"In the physical world, you can share a book or DVD or CD that you bought with as many friends and family as you like. You can even sell those items if you want, thanks to the first sale doctrine. But digital media has been excluded from that doctrine, because, essentially, when you buy a digital song or movie or book, you’re being granted a license to use that media, but you don’t actually own it. As a result, there are far more restrictions on what you can do with an MP3 than on what you can do with a CD... So, while Family Sharing and Family Library seem like a victory at first, “to me, this is really a failure of our copyright law,” said Corynne McSherry, who heads intellectual property policy research at the Electronic Frontier Foundation. “It presupposes that the content owners should be able to have that kind of control over what they buy,” she said. “Copyright law isn’t changing with our times, because what doesn’t change is that people want to be able to give someone a copy of a book or song that they legally bought.” “The fact is,” Ms. McSherry said, “that we need Amazon or Apple to have elaborate license agreements in order to make it possible for their customers to be able to do what they should be able to do anyway.”"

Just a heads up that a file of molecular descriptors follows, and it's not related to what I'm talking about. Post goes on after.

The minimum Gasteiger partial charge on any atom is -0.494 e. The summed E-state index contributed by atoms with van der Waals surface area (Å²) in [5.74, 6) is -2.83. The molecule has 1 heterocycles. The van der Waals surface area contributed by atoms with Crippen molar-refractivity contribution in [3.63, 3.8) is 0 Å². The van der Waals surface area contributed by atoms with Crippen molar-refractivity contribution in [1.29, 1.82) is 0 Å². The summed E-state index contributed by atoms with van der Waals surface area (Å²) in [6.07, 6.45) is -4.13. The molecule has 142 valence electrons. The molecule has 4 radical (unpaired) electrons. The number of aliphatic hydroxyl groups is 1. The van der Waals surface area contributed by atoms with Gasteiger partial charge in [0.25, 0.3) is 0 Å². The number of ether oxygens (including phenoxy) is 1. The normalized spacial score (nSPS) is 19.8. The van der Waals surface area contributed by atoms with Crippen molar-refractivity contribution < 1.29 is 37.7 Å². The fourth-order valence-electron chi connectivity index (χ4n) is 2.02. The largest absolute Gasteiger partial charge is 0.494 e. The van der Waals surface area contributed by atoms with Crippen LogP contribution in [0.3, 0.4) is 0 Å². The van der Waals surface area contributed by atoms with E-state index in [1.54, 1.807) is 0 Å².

Saturday, September 20, 2014
Apple and Amazon Take Baby Steps Toward Digital Sharing; New York Times, 9/18/14
Molly Wood, New York Times; Apple and Amazon Take Baby Steps Toward Digital Sharing: